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One of the more interesting aspects of working with self-build projects is the varied and, at times, very different approaches that are taken when it comes to the design of a new property. This property is no exception.
Built on a self-build development site at Graven Hill in Bicester, where every property is different, it utilises a number of different design styles and is constructed from an ICF system called Durisol Blocks.
See this house and the one next door that both used the Lewis Deck system on Grand Designs: The Street
Durisol is the original ICF units. They were introduced to the UK in 2005 having been successfully used for build projects across mainland Europe for over 70 years.
Their wall form units are quick and easy to construct. The pre-insulated interlocking ICF wall form units are dry stacked together to form the walls. The wall form units are then in-filled with concrete to form a monolithic structural walling system. Unlike other ICF wall form units, there is no need to prop the walls during construction as the weight of the blocks holds them in place. All of their products are manufactured in South Wales from recycled cement-bonded wood fibre material.
One of the benefits from using the Durisol system is that you can use the same concrete that is used to fill the wall blocks as the screed for the Lewis Deck. As with all other concrete/ screeds it only needs to be 50mm thick without underfloor heating pipes or 52mm with underfloor heating pipes. This could potentially help with the speed of build as it is possible to do two jobs at once!
Durisol Blocks are extremely easy to install and you can learn how to install them yourself. Durisol hold regular training courses throughout the year. The courses are designed to show you how to build with Durisol and answer any queries. If you’re thinking of building with Durisol they provide the perfect opportunity to find out more about their product.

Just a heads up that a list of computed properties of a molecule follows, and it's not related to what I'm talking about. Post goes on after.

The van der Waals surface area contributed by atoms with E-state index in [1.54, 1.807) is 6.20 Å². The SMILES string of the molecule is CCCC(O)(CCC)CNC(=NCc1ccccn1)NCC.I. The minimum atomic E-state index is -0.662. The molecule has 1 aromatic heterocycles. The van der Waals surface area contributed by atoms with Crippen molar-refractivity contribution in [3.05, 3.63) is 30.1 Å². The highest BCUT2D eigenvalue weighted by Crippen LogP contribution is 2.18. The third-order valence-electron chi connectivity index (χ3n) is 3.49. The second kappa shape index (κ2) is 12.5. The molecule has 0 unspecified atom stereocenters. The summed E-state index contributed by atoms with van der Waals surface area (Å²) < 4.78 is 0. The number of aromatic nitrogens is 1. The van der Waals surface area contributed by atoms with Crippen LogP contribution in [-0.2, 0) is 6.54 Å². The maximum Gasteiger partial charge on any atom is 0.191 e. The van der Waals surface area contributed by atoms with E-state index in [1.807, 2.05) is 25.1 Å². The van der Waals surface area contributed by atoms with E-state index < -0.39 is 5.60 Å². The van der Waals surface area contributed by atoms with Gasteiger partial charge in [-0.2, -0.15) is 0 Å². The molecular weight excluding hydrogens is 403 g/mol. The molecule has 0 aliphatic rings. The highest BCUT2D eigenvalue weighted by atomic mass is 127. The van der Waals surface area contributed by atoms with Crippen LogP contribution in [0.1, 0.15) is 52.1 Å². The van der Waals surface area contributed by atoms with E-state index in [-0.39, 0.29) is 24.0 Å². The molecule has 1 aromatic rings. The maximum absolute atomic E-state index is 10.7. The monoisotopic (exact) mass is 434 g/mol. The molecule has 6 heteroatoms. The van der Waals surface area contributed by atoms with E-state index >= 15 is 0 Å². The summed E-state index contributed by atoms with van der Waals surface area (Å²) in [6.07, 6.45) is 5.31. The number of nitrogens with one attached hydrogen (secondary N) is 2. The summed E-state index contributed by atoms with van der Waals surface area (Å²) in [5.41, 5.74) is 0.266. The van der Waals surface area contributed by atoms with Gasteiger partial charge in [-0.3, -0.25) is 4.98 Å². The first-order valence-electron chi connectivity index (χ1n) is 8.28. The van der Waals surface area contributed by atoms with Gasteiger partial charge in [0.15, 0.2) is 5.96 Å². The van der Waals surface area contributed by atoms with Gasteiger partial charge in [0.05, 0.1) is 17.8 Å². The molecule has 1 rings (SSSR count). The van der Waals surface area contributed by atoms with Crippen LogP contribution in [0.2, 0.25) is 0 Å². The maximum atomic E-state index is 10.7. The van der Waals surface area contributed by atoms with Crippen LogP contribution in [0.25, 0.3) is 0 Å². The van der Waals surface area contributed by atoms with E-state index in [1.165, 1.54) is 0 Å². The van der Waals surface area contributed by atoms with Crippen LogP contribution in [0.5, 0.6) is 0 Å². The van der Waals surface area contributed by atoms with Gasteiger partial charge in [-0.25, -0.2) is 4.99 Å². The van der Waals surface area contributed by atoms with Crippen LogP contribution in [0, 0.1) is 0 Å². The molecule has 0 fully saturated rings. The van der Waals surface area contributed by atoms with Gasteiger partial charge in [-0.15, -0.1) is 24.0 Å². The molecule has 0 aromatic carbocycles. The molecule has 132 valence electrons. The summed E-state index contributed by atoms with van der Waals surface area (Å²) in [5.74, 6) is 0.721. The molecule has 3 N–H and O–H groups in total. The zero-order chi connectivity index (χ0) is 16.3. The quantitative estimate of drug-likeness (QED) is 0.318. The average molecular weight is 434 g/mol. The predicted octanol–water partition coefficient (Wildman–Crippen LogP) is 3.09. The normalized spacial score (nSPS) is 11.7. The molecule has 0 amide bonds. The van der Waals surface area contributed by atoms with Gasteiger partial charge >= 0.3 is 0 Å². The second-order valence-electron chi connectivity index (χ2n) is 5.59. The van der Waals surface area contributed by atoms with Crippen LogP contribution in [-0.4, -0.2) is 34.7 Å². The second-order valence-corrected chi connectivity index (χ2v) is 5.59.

These training courses are often at the National Self-Build and Renovation Centre in Swindon where we also have a permanent stand and where we attend every exhibition that the centre puts.
If you are thinking about building your own property using this type of system with Lewis Deck means you can actually build it yourself. Well, maybe not all of it!!
We used Lewis Decking in this new build in order to a achieve a feeling of solidity, increase the thermal mass, and reduce the sound transmittion from footfall. It proved to be a very simple system to lay and then subsequently provide a solid sub-structure on which to attach our underfloor heating pipes, prior to the application of the concrete.
As with most new properties these days the 1st floor joist were timber “Posi-Joists” laid at 600mm centres. This allowed the services to run through the joists and reduce the overall depth of the floor. 6mm resilient acoustic strips were then stuck to the top surface of the joists and the Lewis Deck laid loose on top, with 16mm underfloor heating pipes and a 52mm concrete screed poured onto the deck. This maximised the performance of the floor and gave Mr & Mrs Brown-Waite what they desired.